18 January 2009

Butte, America: A PBS Documentary Film about Butte, Montana

Butte, America: The Saga of a Hard Rock Mining Town, a film by Pamela Roberts & Edwin Dobb (my neighbor across the way in "East" Walkerville), premiered in Butte this weekend.

Butte, America tells the story of "the most important city between Chicago and Seattle" from the rise of copper mining in the late 19th century to its decline in the postindustrial era. The film is representative of the United States during this era and the broader themes of American history that played out on "the little stage" called Butte. Capitalist greed, the human health & environmental consequences of industrialization, the rise of labor unions, women's history, and European immigration are some of the primary themes woven into the fabric of this great film.

Best of all, Butte, America tells its story through the voices & eyes of its people--including interviews and archival film. See the Montana Standard for Erika Yakowich's review and film clips.

How will Butte, America play in Pougheepsie & Peoria? I think that depends on how well American's identify with their recent industrial past and a world where people once identified with the work they did. Strangely, perhaps, Butte, America might resonate even more in TauTona, South Africa and Sierra Leone. As the film makes clear in its conclusion, there are still many areas of the world where underground mining is a dirty, dangerous job where miners and labor unions struggle for justice.

Here in Butte, like most of America, mining has largely faded into history--an epic period to be remembered and celebrated. The premiere was a gala event, beginning with a ballroom reception at the Finlen Hotel:

Where Ed Dobb:

and Pam Roberts (on right, with Margi Okrusch left and Jan Munday center):

could bask in the heady & richly deserved glow of a 10-year project seen through to completion.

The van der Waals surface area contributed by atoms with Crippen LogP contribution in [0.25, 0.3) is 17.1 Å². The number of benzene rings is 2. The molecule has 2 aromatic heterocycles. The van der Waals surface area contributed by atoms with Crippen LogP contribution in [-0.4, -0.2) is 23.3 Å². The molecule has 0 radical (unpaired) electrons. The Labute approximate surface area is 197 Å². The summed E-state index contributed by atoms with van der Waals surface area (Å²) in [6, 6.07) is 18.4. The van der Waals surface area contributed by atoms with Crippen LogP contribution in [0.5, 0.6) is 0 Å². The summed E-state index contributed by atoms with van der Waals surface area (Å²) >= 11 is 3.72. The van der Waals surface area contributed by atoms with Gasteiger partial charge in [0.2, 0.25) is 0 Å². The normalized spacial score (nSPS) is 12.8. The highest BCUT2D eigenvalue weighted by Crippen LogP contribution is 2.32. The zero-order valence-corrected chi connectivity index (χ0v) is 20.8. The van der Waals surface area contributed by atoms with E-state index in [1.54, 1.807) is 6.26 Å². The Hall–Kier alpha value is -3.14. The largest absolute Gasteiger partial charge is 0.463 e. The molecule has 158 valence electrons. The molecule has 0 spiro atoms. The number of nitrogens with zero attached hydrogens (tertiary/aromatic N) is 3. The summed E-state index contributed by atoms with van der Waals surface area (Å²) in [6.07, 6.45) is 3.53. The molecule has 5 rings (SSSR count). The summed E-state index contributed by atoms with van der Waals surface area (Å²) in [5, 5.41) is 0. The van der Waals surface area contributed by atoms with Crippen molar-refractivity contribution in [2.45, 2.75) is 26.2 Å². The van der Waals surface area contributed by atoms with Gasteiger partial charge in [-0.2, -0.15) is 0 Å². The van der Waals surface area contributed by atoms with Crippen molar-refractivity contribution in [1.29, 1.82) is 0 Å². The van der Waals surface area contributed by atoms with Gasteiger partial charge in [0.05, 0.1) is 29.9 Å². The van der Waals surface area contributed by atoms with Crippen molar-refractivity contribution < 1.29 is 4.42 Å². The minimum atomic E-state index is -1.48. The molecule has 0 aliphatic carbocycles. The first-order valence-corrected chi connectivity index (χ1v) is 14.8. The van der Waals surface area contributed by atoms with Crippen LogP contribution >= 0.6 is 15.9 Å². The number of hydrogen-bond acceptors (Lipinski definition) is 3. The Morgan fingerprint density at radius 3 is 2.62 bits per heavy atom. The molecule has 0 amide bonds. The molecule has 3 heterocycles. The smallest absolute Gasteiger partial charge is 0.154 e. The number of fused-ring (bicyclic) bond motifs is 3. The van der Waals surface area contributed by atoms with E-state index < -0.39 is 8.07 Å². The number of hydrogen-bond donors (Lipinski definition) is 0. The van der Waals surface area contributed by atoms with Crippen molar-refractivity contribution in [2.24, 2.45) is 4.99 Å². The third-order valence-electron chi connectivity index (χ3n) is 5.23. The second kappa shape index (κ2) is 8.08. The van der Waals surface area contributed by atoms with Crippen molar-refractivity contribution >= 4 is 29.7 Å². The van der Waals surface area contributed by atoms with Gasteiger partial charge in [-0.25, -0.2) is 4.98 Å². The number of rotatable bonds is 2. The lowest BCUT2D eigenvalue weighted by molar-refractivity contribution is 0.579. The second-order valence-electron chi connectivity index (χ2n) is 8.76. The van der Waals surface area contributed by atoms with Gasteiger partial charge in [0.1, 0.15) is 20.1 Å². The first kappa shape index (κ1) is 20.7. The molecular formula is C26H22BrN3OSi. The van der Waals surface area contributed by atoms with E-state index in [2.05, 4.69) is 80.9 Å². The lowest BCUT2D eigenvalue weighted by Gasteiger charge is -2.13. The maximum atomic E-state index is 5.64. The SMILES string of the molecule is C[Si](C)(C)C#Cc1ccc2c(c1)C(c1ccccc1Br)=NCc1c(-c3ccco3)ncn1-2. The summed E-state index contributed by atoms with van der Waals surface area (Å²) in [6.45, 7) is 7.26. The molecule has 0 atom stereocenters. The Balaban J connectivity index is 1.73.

Trolleys shuttled attendees to the beautiful, classic Mother Lode Theatre:

Where former U.S. Represenative and Butte's native son Pat Williams introduced the film:

After which the trollies shuttled us back to the Finlen for cookies & coffee. Thank you to all those who made this film possible:

And thank you especially to Pamela Roberts and Edwin Dobb for persevering in bringing Butte's story to the big screen.


Other award-winning films directed by Pamela Roberts:

* Ishi: The Last Yahi (1992)

* Contrary Warriors: A film of the Crow Tribe (2007)

Additional films Pamela Roberts has worked on:

* Amazonia: Voices from the Rainforest (1991)

* Backbone of the World (1998)

A few articles & books by Edwin Dobb:

* "Mining the Past," High Country News (1999)

* "Pennies from Hell: In Montana, the bill for America's copper comes due," Harper's (1996)

* Dinosaur Lives: Unearthing an Environmental Saga (1997; co-authored with paleontologist Jack Horner)

* Dancing through Life: Lessons Learned on and off the Dance Floor (2007; co-authored with Antoinette Benevento)


Tammie Lee said...

You sure did a nice review of that evening! Pictures and all. Someday I will have to take a look at the film.
Thanks for your visit. Always nice to drop by your blog and have a look around another part of MT.

troutbirder said...

I last time I was in Butte we stopped at, I think it was, Fran Johnson's, to get some fishing supplies. The town reminded me of some of our northern "Iron Range" cities. There were many empty homes and storefronts. Revival is happening although slowly.

Anonymous said...

Butte has always been a rather special place for me only because my parents met there in the early 1920's. My Mother worked for the phone company and my Dad worked briefly in the mines. He realized very quickly that wasn't the way to live and left for the Missoula area. Despite his brief tour, he had many stories to tell about Butte.

EcoRover said...

Thanks, Montucky--seems that anyone who ever passed through Butte has been touched by the spirit of the place. Butte "endures" like Faulkner's Yoknapatawpha County...

Anonymous said...

Thanks for posting this. I never would have known about the film if you hadn't.

My grandfather was from Butte, and I've always been curious about the place. I never knew the man that well, so I didn't get a lot of stories, although I did hear a "Dublin Gulch" story a couple times.

Now to figure out how I can find the program.

EcoRover said...

Hope you enjoy it, Matt. It is on the road playing at other Montana cities, and I think debuts on Montana Public Television in the fall, with a national date to follow.

sally day said...

i looked this up because i follow the career of gene corr-and yet he was not mentioned in your blog-any reason for that----

Lori Shyba said...

Tonight is the big night for the PBS premiere of Butte, America. Counting down to 8 p.m. Can't wait.

Unknown said...

Nice site. Good to be exposed to an intelligent vision from a local butte occupant. Stumbled on it. Butte certainly has its charm...as toothless as it sometimes is! Best to ya